- Family and Parenting»
Bedtime Story: Oscar the Careful Oyster
One fine morning on a sunny day in June, beneath an old dock in a muddy creek near Chesapeake Bay, a little oyster was born and joined with his twenty or thirty thousand brothers and sisters drifting lazily, back and forth with the tide.
And as they all drifted off, they heard their parents cry: “Be careful out there, stay in the grass!”
Oscar, as he called himself, was a very clever little oyster. As soon as he could swim he did his best to stay out of the open water where the hungry creatures lurked, searching for their next meal. From down in the grasses he would call up to his siblings:
“Yo there! You’re too small to swim the sea,
You should be hiding here with me.
Hurry now, before you’re seen,
Get down low inside the weeds.”
But each time he did this they only laughed at him, and went about their business as though they were at the very top of the food chain. “Oh my,” Oscar thought. “They’re headed for trouble, I just know it.”
As the days passed, Oscar searched for food amongst the grasses, being careful to avoid every creature that was bigger than him. One time he saw a school of little silver fish, but being the cautious type, decided not to go out and play with them.
Occasionally he would spot some siblings swimming in the stream and, despite what happened before, would cry up to them to come down. But they only laughed at him again, and one of them shouted back, “yo yourself bottom dweller. You stay down there and before you know it, you’ll have weeds growing out of your ears!” Their laughter faded as they swam off. Oscar sadly shook his head and returned home.
Later that night as he sat in his soda can near the dock, Oscar looked at his reflection and thought, weeds in my ears, indeed! I was just trying to help. Don’t they know that it’s dangerous for little oysters to be running around in the open water? And he looked closely to make sure there wasn’t anything growing out of his ears—and thankfully there wasn’t.
Almost every day Oscar would peer out from the grass to see creatures a thousand times bigger than he. Some of them had fins, big eyes and huge mouths, and swam faster than the fastest tide he had ever seen. Others moved slowly along the bottom on many legs, and had giant claws. And once he even saw a giant swim by with dark feathers and a long beak. These creatures scared Oscar, and he was sure that they would gobble him up like a cookie if they ever got the chance. So Oscar did his best to steer clear of them by staying low in the weeds and sleeping in his little soda can. It was a lonely life down there, but at least it was safe. Still though, he worried about his brothers and sisters.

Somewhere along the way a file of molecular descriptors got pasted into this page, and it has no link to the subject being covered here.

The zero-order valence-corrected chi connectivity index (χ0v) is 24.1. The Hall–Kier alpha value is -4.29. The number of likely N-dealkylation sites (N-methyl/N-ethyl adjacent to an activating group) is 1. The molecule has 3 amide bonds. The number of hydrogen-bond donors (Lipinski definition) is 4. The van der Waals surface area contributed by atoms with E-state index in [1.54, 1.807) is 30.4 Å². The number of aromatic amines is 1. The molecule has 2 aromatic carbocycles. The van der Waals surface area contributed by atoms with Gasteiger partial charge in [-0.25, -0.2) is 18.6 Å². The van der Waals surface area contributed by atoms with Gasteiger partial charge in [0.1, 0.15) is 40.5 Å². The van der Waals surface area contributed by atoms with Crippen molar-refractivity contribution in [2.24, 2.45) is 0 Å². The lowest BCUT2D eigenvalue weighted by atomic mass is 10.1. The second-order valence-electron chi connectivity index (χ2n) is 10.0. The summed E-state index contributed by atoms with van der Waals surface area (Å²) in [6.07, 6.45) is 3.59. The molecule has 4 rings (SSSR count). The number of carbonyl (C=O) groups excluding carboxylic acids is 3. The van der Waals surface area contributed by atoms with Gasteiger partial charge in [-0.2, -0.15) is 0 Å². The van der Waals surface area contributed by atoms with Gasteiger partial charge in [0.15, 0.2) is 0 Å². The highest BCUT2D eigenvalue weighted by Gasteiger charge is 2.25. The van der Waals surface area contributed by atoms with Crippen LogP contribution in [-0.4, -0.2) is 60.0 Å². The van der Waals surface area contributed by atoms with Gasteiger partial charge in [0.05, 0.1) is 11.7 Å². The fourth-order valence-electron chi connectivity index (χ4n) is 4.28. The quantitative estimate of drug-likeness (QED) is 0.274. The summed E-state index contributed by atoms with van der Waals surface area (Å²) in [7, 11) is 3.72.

Not long after that day Oscar woke up and was very surprised to see that his skin was turning hard. “Whoa Nelly!” he cried. “What’s going on here?” And when he tried to leave he found that the entrance of the can was now too small to fit through. So he grabbed both sides and began to push. At first nothing happened, and he felt like crying, but slowly, slowly, he began to wiggle through and then…whoosh, he was free!
“Whew,” he sighed. “Guess I won’t be going back there anymore.” Though sad to be leaving the only home he ever knew, Oscar was heartened by his newfound confidence having a hard outer body. “Well,” he said aloud. “I may have lost my home, but I’m not defenseless anymore.” And with that he rapped his knuckle on his belly and heard a loud knock-knock, similar to the sound that the soda can would make when something hit it.
Another few months passed, and on one fine day in July as the tide reached its very, very highest point, the normally muddy waters cleared to reveal a large wooden dock. Suddenly, almost against his will, Oscar flew out from the safety of the grass, swam three-times around one of the wooden piles of the dock, and grabbed hold of it as tightly as he could.
Surprised at his sudden and reckless behavior, he scolded himself aloud: “Why did you do that? Now I’m out in the open like all my siblings were. Anybody can just come along and gobble me up like a cookie.”
But from below a deep-throated reply said, “I don’t think that’s going to happen.” The voice was strangely familiar. “Who’s there?” called Oscar. “It’s us son,” came the gentle reply. And when Oscar looked down he saw that his mother and father were attached to the next pile a few feet away. “Hurray!” he cried. “So good to see you both.”
“And don’t forget us, brother.” came a chorus of a hundred voices from all around him. Looking around he saw his many siblings also attached to the various wooden piles. “You see son,” his father went on, “you’re a grown up oyster now, and rock-hard on the outside. You don’t have to worry about the big creatures anymore, welcome home!”
“Welcome home!” they all shouted. And Oscar stayed, living out his days as the happiest oyster in the whole Chesapeake. And when one of the creatures that used to scare him would swim by, he puffed up his chest and cried:
“Yo there! I’m real big and strong today,
Because in the weeds I always stayed.
Safe and warm until I grew,
And I would make it I always knew.”